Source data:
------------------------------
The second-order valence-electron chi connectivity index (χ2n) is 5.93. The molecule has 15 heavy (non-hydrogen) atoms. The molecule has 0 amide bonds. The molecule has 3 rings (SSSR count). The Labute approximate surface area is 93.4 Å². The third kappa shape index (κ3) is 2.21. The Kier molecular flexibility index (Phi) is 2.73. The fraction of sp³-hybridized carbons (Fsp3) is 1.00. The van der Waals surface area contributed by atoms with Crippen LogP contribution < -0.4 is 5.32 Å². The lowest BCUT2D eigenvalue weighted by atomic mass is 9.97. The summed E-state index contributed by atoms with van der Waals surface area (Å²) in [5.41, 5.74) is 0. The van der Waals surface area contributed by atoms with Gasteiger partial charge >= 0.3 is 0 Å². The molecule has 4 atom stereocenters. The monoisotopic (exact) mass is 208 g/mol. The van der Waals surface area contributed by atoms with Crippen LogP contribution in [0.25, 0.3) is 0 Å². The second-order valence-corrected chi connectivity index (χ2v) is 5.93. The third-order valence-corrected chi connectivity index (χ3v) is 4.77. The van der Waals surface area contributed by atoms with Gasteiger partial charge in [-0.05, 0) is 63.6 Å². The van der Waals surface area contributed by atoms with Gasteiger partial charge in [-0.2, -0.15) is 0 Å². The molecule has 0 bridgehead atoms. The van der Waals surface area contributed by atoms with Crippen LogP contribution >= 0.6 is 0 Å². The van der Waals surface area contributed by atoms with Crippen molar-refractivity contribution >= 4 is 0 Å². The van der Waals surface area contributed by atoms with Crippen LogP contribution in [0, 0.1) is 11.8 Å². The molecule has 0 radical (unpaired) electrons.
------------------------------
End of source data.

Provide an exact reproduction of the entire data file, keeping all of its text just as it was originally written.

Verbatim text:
The second-order valence-electron chi connectivity index (χ2n) is 5.93. The molecule has 15 heavy (non-hydrogen) atoms. The molecule has 0 amide bonds. The molecule has 3 rings (SSSR count). The Labute approximate surface area is 93.4 Å². The third kappa shape index (κ3) is 2.21. The Kier molecular flexibility index (Phi) is 2.73. The fraction of sp³-hybridized carbons (Fsp3) is 1.00. The van der Waals surface area contributed by atoms with Crippen LogP contribution < -0.4 is 5.32 Å². The lowest BCUT2D eigenvalue weighted by atomic mass is 9.97. The summed E-state index contributed by atoms with van der Waals surface area (Å²) in [5.41, 5.74) is 0. The van der Waals surface area contributed by atoms with Gasteiger partial charge >= 0.3 is 0 Å². The molecule has 4 atom stereocenters. The monoisotopic (exact) mass is 208 g/mol. The van der Waals surface area contributed by atoms with Crippen LogP contribution in [0.25, 0.3) is 0 Å². The second-order valence-corrected chi connectivity index (χ2v) is 5.93. The third-order valence-corrected chi connectivity index (χ3v) is 4.77. The van der Waals surface area contributed by atoms with Gasteiger partial charge in [-0.05, 0) is 63.6 Å². The van der Waals surface area contributed by atoms with Gasteiger partial charge in [-0.2, -0.15) is 0 Å². The molecule has 0 bridgehead atoms. The van der Waals surface area contributed by atoms with Crippen LogP contribution >= 0.6 is 0 Å². The van der Waals surface area contributed by atoms with Crippen molar-refractivity contribution >= 4 is 0 Å². The van der Waals surface area contributed by atoms with Crippen LogP contribution in [0, 0.1) is 11.8 Å². The molecule has 0 radical (unpaired) electrons.